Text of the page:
North Dakota Oil

The three-year-old Dakota Access Pipeline (DAPL), which moves crude supply from North Dakota’s Bakken Shale, is facing pressure that puts “impossible” standards on any infrastructure development, according to the U.S. Army Corps of Engineers and sponsor Energy Transfer LP.

The pipeline, completed in 2017 and carrying oil from the Bakken Shale of North Dakota since then, has faced an onslaught of litigation. The Standing Rock Sioux, as well as other tribes and environmental groups, have argued that if DAPL were to leak it could contaminate drinking water and sacred ancestral lands. 

The latest legal assault centers around whether the U.S. Army Corps of Engineers conducted a thorough review of the environmental impacts. Under the National Environmental Policy Act (NEPA), an environmental assessment (EA) is required for infrastructure projects, and if a more in-depth analysis is determined, an environmental impact statement (EIS) must be done.

The Army Corps is responsible for evaluating and issuing permits for all U.S. water crossings under the Clean Water Act. The federal agency has jurisdiction over only 37 miles of DAPL, which stretches 1,168 total miles, but the land under its jurisdiction encompasses 202 water crossings. 

The Army Corps was required to review and complete each water crossing as a single project. An EA was completed for the route under Lake Oahe.

In early July the U.S. District Court for the District of Columbia (DC) ordered Energy Transfer to temporarily halt operations while the Army Corps completed a more thorough EIS. That ruling was followed one week later by an administrative stay by the U.S. Court of Appeals for the DC Circuit.

The shutdown order now is on hold while the circuit court weighs the appeals in Standing Rock Sioux Tribe v. Army Corps of Engineers, No. 20-5197. 

Meanwhile, the district court earlier in August also ruled that the permit approved for a pipeline easement to cross Lake Oahe should be vacated. The large reservoir is behind the Oahe Dam on the Missouri River, which begins in central South Dakota and continues north into North Dakota.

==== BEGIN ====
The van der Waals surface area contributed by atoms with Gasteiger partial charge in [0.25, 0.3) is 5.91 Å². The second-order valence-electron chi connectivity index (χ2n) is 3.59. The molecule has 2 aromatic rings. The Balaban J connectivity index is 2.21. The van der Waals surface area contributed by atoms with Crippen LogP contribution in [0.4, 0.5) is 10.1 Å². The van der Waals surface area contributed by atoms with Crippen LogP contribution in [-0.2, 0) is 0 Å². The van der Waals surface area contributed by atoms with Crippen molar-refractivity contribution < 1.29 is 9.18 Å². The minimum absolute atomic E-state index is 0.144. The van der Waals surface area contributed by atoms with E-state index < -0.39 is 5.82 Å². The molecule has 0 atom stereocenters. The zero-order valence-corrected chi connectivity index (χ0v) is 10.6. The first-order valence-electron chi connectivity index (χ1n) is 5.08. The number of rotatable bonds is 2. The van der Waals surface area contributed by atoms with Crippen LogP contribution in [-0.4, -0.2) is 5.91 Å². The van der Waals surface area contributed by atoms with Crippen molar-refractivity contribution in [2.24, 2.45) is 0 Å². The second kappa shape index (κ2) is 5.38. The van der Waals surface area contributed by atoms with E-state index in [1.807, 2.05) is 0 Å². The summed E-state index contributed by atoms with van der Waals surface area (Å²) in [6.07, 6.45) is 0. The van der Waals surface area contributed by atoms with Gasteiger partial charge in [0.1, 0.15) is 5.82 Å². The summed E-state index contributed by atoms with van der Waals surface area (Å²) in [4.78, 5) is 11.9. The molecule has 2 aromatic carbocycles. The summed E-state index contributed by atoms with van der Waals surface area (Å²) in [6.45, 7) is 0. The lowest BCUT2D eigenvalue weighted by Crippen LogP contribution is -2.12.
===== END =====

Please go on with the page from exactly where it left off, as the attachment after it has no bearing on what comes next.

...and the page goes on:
The court rulings are creating impossible standards for future infrastructure projects, the Army Corps and Energy Transfer argued in briefs on Wednesday to the circuit court. The district court abused its discretion in vacating the easement permit and ordering an EIS, attorneys argued. 

‘Heightened Standard’

“The district court’s decision will create a new, heightened standard of judicial review that will be impossible for agencies to meet as they consider vital infrastructure projects,” the Army Corps said in its brief. “If not corrected, the district court’s decision will create a new, heightened standard of judicial review that will be impossible for agencies to meet as they consider vital infrastructure projects that excite opposition from some sector of society.”

The district court “ruled against the Corps even though the record shows that the Corps analyzed the Tribes’ criticisms and rationally concluded that the effects of its action are not ‘highly controversial’ or significant,” Corps attorneys argued. Attorneys said “the risk of any oil spill reaching the waters of Lake Oahe is extremely low.”

Energy Transfer attorneys said the district court’s order would plunder government resources because of needless reviews and cause both economic and environmental harm “far beyond the astronomically unlikely spill risk that plaintiffs claim they seek to prevent.”

If DAPL were required to halt operations, substantial financial losses would ensue, Energy Transfer attorneys warned. Not only would it financially harm the Dallas midstream operator, but oil and gas producers would face monetary losses along with the states. In addition, without other transport options, operators may need to shut-in thousands of wells at an estimated cost of $5-7.5 billion through 2021, according to Energy Transfer.

Energy Transfer’s legal team also said the mandate to prevent oil from flowing would open new oversight under NEPA. “The disruptive effects here are enormous and unprecedented,” Energy Transfer argued. “This is the first NEPA decision to order an operational pipeline shut down during remand to the agency.”

The plaintiffs were given until Sept. 16 to respond. 

Meanwhile, related proceedings continue to proceed in district court. Although the circuit court stayed the shutdown order, it left intact a portion of the decision to vacate the federal easement. The district court now has to consider whether canceling the easement permit should halt the flow of oil. The Army Corps is scheduled to provide an update in the coming days about whether the pipeline could remain in service without the easement.